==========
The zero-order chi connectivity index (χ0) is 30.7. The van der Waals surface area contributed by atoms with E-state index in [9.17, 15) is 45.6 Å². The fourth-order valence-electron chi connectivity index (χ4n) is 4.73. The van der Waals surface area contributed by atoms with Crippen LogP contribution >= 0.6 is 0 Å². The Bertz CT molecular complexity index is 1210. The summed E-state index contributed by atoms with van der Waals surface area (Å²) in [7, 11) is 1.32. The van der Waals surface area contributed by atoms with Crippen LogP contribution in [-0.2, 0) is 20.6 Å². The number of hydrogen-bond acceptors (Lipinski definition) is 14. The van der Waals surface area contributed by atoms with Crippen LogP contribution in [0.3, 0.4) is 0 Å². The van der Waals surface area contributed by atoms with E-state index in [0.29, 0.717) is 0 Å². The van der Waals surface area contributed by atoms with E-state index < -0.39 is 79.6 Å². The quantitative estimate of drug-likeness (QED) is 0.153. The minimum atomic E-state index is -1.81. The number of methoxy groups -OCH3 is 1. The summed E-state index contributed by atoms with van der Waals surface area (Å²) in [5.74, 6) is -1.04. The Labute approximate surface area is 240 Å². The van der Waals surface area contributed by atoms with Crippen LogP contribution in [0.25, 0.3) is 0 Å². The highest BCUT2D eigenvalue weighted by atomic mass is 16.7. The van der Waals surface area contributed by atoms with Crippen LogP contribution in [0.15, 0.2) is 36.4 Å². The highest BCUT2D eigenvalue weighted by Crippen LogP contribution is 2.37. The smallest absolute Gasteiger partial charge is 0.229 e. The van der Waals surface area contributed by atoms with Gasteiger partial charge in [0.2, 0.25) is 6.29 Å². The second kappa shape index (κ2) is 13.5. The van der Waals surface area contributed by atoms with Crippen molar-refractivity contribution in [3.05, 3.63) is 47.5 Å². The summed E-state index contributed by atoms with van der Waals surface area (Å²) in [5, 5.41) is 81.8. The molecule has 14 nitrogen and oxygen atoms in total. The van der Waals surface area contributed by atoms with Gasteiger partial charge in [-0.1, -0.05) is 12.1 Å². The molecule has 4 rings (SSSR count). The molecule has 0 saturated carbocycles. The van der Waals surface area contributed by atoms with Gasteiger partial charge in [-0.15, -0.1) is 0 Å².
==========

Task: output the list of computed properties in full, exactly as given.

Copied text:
The zero-order chi connectivity index (χ0) is 30.7. The van der Waals surface area contributed by atoms with E-state index in [9.17, 15) is 45.6 Å². The fourth-order valence-electron chi connectivity index (χ4n) is 4.73. The van der Waals surface area contributed by atoms with Crippen LogP contribution >= 0.6 is 0 Å². The Bertz CT molecular complexity index is 1210. The summed E-state index contributed by atoms with van der Waals surface area (Å²) in [7, 11) is 1.32. The van der Waals surface area contributed by atoms with Crippen LogP contribution in [-0.2, 0) is 20.6 Å². The number of hydrogen-bond acceptors (Lipinski definition) is 14. The van der Waals surface area contributed by atoms with Crippen LogP contribution in [0.3, 0.4) is 0 Å². The van der Waals surface area contributed by atoms with E-state index in [0.29, 0.717) is 0 Å². The van der Waals surface area contributed by atoms with E-state index < -0.39 is 79.6 Å². The quantitative estimate of drug-likeness (QED) is 0.153. The minimum atomic E-state index is -1.81. The number of methoxy groups -OCH3 is 1. The summed E-state index contributed by atoms with van der Waals surface area (Å²) in [5.74, 6) is -1.04. The Labute approximate surface area is 240 Å². The van der Waals surface area contributed by atoms with Crippen LogP contribution in [0.25, 0.3) is 0 Å². The highest BCUT2D eigenvalue weighted by atomic mass is 16.7. The van der Waals surface area contributed by atoms with Crippen LogP contribution in [0.15, 0.2) is 36.4 Å². The highest BCUT2D eigenvalue weighted by Crippen LogP contribution is 2.37. The smallest absolute Gasteiger partial charge is 0.229 e. The van der Waals surface area contributed by atoms with Gasteiger partial charge in [0.2, 0.25) is 6.29 Å². The second kappa shape index (κ2) is 13.5. The van der Waals surface area contributed by atoms with Crippen molar-refractivity contribution in [3.05, 3.63) is 47.5 Å². The summed E-state index contributed by atoms with van der Waals surface area (Å²) in [5, 5.41) is 81.8. The molecule has 14 nitrogen and oxygen atoms in total. The van der Waals surface area contributed by atoms with Gasteiger partial charge in [-0.1, -0.05) is 12.1 Å². The molecule has 4 rings (SSSR count). The molecule has 0 saturated carbocycles. The van der Waals surface area contributed by atoms with Gasteiger partial charge in [-0.15, -0.1) is 0 Å².